RB: You don’t write in Spanish—it’s translated. Do you have any contact with the translators?
OH: No. Just with Spain. They are coming with Beautiful Maria. They jumped on that so fast. The Finns jumped on it, the Dutch. People are interested in certain aspects of my work, still. My biggest pride was in Spain—there was an auction there, three or four houses were competing. An unexpected boost to my ego.
RB: Is there a different publisher in every Latin American country?
OH: You are asking me about stuff that I only know a little bit about.
RB: That’s good, since I know almost nothing.
OH: Companies in Spain have subsidiaries in L.A., sort of like HarperCollins, and there is one translation. A lot of people go to Spain and pick up books. In this internet age, communication—20 years ago it was different story. I have never seen a copy, but I know a pirated edition of Mambo Kings was in Cuba for a while.
RB: I don’t remember seeing a bookstore in Cuba. Books were being sold on the street in Old Havana. What is your sense about spending time in Cuba? You must have relatives there.
OH: I do. I have a lot of cousins. My aunt passed away about five years ago. I had gone to visit her and I am glad I did, she was 96 or 97. So I have relatives there—what am I going to do, go hang out and live with my relatives and get an apartment in Havana? I’m not sure what I would do. It’s not like going to Europe, where you know for a fact that most people are OK. I would like to go and visit my father’s home town.
OH: That was my mother’s. My father was from Jiguaní a little town in eastern Cuba. When you asked me originally if I had any misgiving about the book [Thoughts Without Cigarettes], what were you getting at?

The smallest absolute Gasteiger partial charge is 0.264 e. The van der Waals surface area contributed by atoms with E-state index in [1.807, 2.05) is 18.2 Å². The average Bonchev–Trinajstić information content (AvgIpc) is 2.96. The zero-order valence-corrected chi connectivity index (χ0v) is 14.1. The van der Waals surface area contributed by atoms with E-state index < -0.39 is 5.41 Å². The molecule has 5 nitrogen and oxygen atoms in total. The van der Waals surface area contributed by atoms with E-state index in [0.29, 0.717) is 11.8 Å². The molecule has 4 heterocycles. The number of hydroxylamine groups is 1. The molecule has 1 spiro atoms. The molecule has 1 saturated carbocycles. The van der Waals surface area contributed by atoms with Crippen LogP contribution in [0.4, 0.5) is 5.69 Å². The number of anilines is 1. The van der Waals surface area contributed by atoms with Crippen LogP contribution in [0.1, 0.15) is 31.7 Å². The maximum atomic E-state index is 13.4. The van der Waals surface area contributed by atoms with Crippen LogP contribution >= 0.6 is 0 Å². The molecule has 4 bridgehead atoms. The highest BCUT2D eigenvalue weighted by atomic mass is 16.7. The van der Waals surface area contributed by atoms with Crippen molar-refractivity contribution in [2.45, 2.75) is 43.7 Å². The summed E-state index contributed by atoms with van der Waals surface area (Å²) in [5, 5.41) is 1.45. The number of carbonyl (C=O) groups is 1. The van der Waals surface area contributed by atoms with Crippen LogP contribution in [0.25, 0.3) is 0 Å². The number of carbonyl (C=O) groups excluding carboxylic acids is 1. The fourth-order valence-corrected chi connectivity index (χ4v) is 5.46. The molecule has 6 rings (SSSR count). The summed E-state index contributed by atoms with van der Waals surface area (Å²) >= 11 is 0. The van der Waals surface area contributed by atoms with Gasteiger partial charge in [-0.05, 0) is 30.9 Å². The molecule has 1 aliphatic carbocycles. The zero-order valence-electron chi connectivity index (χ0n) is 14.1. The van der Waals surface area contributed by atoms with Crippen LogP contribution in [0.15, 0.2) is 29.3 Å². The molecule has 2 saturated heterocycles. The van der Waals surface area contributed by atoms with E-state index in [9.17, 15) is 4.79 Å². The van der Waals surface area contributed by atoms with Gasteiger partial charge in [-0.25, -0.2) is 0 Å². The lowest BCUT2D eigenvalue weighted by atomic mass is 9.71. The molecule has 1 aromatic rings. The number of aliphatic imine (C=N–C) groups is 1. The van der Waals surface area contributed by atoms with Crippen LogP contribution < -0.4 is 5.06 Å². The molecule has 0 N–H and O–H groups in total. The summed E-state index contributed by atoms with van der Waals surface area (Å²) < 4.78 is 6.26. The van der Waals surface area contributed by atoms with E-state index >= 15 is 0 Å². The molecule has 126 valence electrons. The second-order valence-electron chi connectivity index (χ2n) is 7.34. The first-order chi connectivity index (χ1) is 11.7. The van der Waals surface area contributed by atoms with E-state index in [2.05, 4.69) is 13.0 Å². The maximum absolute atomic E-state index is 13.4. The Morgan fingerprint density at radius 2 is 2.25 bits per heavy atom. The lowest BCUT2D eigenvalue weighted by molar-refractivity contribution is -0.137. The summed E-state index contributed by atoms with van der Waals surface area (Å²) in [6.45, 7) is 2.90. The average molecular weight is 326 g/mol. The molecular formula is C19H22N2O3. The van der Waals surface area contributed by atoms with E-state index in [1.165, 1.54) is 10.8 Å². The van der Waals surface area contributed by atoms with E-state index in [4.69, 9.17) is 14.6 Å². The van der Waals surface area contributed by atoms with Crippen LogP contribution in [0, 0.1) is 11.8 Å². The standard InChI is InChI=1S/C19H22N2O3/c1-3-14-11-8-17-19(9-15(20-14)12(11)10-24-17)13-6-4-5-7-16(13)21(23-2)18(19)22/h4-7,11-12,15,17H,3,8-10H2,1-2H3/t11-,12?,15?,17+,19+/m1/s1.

RB: Well, I don’t read many reviews, but it seems obligatory in reviews about memoirs that the writer has to mention how there are so many, and that the boomer generation has published more memoirs than all in previous history. That’s one thing. And, of course, the matter of revealing personal and family stories. Was your mother alive when you wrote this?
OH: No, she passed away five years ago.
RB: Could you have written this book if you knew she would read it?
OH: Uh, I think it would have been very interesting. I don’t think I am that hard on her.
RB: She was upset at Our House in the Last World.
OH: It was weird. I did a reading in NYC the other night, and the same day I do the reading I get a letter from my ex-wife—my first wife from 35 years ago. And she picked up the book somehow, in Chicago or wherever she was living, I forget where. She was pretty nice about it. She said I got her parents right—that was a blast from the past. And in the crowd this guy keeps nodding at me, and he looks vaguely familiar. It was some guy I used to work for TDI [Transportation Displays Inc.], and when I worked for him the guy was a tyrant and a despot and mean, always angry. A control freak. I guess being a heavy bad guy pays off—20 years later he is smiling. He came to my reading. I found that very, very touching. He said he almost cried. I happened to read a passage about TDI. And then a widow of a friend who helped print up the ads for my first novel—she was there. She was crying. And some other things like that, it was strange. With a novel you get a certain type of response, but with a memoir it’s taken as, “This is the official truth.” If I have any misgivings about it—it’s my interpretation of what happened. I don’t think anything is written in stone. It’s certainly not written in stone in memory. What I had hoped to do was capture the general atmosphere of my own anxieties and my own whatever, joys and sadness. I don’t know how to feel—it’s hard to write about yourself.
RB: Sure—and you have the possibility of writing about the next phase.
OH: If I live that long.
RB: One last question: I don’t want to seem stupid, but I can’t figure out the title.
OH: Thoughts Without Cigarettes? Well the original subtitle was going to be With Apologies to Italo Svevo, who wrote Confessions of Zeno, which was about a guy trying to quite smoking. That, who the hell is going to relate to that?
OH: The original version of the book had to do with smoking versus not smoking as a barometer of how I felt, from time to time in life. And then it evolved in to a different kind of narrative. But I though the title was pretty interesting. When people ask me I almost feel like saying, “It seemed like a good thing.”
RB: It does seem to stand on its own—it’s your story. Well, thank you.
OH: Thank you.